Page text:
Attended the Mutual UFO Network 1978 UFO Symposium, Dayton, Ohio. On Saturday a program was presented by a Mr. Stringfield and ad an adjunct he introduced a Mr. Robert Barry. Barry discussed, and showed publicly, two letter he allegedly received from the CIA. My immediate opinion was that the letter were fraudulent. Sunday I was introduced to Mr. Stringfield and requested copies of the letters. I explained that I felt that the letters were frauds and the I thought I could possibly have them checked out.
The implications of the UFO phenomena go far beyond the particular phenomena itself. The human incapacity to objectively process such data indicates a serious weakness in the intelligence community. This weakness ought to be remedied and quickly if the United States is to be able to respond swiftly and appropriately to surprise attach indicators. The reason that surprise attack is such a basic ingredient of military success is that it is able to rely on a most dependable human blind spot. The inability of most men to objectively process and evaluate highly unusual data and to react to the data in a meaningful way.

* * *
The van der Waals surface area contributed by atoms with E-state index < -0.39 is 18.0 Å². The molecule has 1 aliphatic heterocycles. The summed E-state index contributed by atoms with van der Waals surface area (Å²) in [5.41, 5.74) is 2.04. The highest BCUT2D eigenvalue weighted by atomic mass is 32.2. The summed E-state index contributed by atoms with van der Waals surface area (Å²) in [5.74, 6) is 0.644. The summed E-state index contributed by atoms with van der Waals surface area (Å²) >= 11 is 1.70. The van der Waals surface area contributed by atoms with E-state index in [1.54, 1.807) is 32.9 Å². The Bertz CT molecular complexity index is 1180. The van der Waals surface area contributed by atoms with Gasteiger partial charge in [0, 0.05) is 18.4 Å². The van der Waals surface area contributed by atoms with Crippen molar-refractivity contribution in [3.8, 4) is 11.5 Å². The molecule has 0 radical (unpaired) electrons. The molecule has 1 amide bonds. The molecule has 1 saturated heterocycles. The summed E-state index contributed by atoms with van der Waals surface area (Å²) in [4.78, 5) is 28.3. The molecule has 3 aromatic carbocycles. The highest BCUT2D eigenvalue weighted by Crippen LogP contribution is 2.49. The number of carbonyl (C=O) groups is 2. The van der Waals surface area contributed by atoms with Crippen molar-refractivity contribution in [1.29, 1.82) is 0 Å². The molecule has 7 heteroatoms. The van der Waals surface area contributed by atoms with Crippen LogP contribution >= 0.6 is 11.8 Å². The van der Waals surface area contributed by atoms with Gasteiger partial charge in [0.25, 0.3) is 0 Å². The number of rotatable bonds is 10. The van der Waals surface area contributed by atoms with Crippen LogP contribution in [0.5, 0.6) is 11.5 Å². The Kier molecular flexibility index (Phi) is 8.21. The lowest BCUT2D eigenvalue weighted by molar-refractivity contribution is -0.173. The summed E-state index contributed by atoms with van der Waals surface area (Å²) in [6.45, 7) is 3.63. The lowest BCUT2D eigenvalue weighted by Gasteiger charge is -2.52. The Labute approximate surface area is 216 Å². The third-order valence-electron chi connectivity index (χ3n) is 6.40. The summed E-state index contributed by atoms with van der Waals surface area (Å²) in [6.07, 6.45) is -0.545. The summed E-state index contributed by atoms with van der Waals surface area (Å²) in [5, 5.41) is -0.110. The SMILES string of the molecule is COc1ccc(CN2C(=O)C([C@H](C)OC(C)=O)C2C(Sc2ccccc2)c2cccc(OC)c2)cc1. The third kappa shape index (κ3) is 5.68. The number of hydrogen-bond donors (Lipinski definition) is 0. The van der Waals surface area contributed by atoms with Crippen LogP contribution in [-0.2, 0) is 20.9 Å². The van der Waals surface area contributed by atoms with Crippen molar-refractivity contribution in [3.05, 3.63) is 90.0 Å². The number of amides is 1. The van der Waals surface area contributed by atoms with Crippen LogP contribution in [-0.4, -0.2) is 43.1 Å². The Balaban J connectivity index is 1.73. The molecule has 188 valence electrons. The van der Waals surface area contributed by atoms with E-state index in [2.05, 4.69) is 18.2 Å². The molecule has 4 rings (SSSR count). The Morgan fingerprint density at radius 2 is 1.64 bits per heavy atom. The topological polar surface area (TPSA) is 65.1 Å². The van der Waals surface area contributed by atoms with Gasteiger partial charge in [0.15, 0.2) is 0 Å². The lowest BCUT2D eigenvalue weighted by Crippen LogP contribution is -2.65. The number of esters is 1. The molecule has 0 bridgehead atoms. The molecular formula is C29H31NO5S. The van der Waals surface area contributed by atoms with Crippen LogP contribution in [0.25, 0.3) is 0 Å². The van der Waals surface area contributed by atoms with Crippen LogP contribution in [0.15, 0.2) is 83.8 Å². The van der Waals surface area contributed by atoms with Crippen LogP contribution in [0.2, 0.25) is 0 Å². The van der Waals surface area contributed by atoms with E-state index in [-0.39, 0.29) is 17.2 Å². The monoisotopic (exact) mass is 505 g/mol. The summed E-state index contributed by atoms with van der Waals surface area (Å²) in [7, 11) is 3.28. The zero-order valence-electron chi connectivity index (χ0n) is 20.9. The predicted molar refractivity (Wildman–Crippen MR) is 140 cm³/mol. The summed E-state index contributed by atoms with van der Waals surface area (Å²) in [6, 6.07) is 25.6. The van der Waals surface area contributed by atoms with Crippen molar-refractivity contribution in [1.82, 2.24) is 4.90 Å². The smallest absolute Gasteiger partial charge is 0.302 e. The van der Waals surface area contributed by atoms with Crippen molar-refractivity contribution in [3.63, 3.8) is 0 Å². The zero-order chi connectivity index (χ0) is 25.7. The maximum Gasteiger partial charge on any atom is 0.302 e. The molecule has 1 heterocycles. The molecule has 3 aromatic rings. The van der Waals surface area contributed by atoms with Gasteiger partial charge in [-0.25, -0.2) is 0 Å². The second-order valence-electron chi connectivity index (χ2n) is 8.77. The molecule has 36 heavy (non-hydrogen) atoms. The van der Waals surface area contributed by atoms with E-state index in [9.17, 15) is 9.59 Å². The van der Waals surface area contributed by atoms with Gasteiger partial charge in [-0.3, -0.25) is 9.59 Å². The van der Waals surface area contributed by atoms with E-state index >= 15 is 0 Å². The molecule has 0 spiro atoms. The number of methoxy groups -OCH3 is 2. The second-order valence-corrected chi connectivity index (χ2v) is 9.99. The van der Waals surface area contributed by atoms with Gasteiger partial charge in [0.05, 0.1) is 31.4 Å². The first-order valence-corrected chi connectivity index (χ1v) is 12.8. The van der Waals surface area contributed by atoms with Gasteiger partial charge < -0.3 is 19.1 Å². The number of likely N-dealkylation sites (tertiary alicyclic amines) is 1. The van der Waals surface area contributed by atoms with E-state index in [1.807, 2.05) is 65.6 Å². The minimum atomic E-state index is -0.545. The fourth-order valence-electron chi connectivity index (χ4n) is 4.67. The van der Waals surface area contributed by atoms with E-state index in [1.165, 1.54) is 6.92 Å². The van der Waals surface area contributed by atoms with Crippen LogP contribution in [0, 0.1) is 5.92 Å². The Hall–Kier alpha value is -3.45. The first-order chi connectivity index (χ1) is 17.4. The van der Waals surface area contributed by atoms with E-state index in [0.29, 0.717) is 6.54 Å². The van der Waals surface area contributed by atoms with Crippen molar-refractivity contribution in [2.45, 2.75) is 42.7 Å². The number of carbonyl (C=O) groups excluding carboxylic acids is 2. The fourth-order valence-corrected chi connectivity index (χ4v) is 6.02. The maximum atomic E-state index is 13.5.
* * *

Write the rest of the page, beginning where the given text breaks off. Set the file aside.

The project "SEAL" had its origin in a request of the Commander South Pacific Area (COMSOPAC) during April 1944, to the New Zealand Government for an investigation into the potentialities of offensive inundation by waves generated by means of explosives. During the period from February to April exploratory trials in New Caledonia indicated that there were reasonable prospects of developing techniques for favourable sites. The request incorporated two — the development of techniques, and the application of these to a trial upon an operational scale.
Owing to changes in policy at a later date, the second part was cancelled.